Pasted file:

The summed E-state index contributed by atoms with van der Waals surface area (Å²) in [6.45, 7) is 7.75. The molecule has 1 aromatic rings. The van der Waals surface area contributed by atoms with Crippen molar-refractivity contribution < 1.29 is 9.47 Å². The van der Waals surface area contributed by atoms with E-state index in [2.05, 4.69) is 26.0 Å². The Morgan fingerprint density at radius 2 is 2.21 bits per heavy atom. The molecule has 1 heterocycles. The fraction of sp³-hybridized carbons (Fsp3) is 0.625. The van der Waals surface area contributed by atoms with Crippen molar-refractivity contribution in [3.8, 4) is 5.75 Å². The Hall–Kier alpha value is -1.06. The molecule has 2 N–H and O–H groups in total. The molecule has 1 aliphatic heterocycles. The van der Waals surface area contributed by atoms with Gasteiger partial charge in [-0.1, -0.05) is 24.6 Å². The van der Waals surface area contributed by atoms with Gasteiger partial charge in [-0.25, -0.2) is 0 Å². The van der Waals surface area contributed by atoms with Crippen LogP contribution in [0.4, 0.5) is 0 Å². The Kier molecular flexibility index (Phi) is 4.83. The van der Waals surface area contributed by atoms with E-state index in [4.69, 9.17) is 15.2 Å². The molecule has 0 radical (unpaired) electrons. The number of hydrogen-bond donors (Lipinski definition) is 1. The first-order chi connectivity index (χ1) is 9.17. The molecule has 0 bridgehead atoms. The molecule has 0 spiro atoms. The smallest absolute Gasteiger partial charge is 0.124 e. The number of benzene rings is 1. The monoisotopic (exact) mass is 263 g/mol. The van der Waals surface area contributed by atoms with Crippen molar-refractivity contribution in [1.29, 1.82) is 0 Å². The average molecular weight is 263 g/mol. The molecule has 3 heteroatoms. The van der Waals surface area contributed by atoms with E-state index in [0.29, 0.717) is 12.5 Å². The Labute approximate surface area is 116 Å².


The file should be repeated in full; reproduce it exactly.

The summed E-state index contributed by atoms with van der Waals surface area (Å²) in [6.45, 7) is 7.75. The molecule has 1 aromatic rings. The van der Waals surface area contributed by atoms with Crippen molar-refractivity contribution < 1.29 is 9.47 Å². The van der Waals surface area contributed by atoms with E-state index in [2.05, 4.69) is 26.0 Å². The Morgan fingerprint density at radius 2 is 2.21 bits per heavy atom. The molecule has 1 heterocycles. The fraction of sp³-hybridized carbons (Fsp3) is 0.625. The van der Waals surface area contributed by atoms with Crippen molar-refractivity contribution in [3.8, 4) is 5.75 Å². The Hall–Kier alpha value is -1.06. The molecule has 2 N–H and O–H groups in total. The molecule has 1 aliphatic heterocycles. The van der Waals surface area contributed by atoms with Gasteiger partial charge in [-0.1, -0.05) is 24.6 Å². The van der Waals surface area contributed by atoms with Gasteiger partial charge in [-0.25, -0.2) is 0 Å². The van der Waals surface area contributed by atoms with Crippen LogP contribution in [0.4, 0.5) is 0 Å². The Kier molecular flexibility index (Phi) is 4.83. The van der Waals surface area contributed by atoms with E-state index in [4.69, 9.17) is 15.2 Å². The molecule has 0 radical (unpaired) electrons. The number of hydrogen-bond donors (Lipinski definition) is 1. The first-order chi connectivity index (χ1) is 9.17. The molecule has 0 bridgehead atoms. The molecule has 0 spiro atoms. The smallest absolute Gasteiger partial charge is 0.124 e. The number of benzene rings is 1. The monoisotopic (exact) mass is 263 g/mol. The van der Waals surface area contributed by atoms with Crippen molar-refractivity contribution in [1.29, 1.82) is 0 Å². The average molecular weight is 263 g/mol. The molecule has 3 heteroatoms. The van der Waals surface area contributed by atoms with E-state index in [0.29, 0.717) is 12.5 Å². The Labute approximate surface area is 116 Å².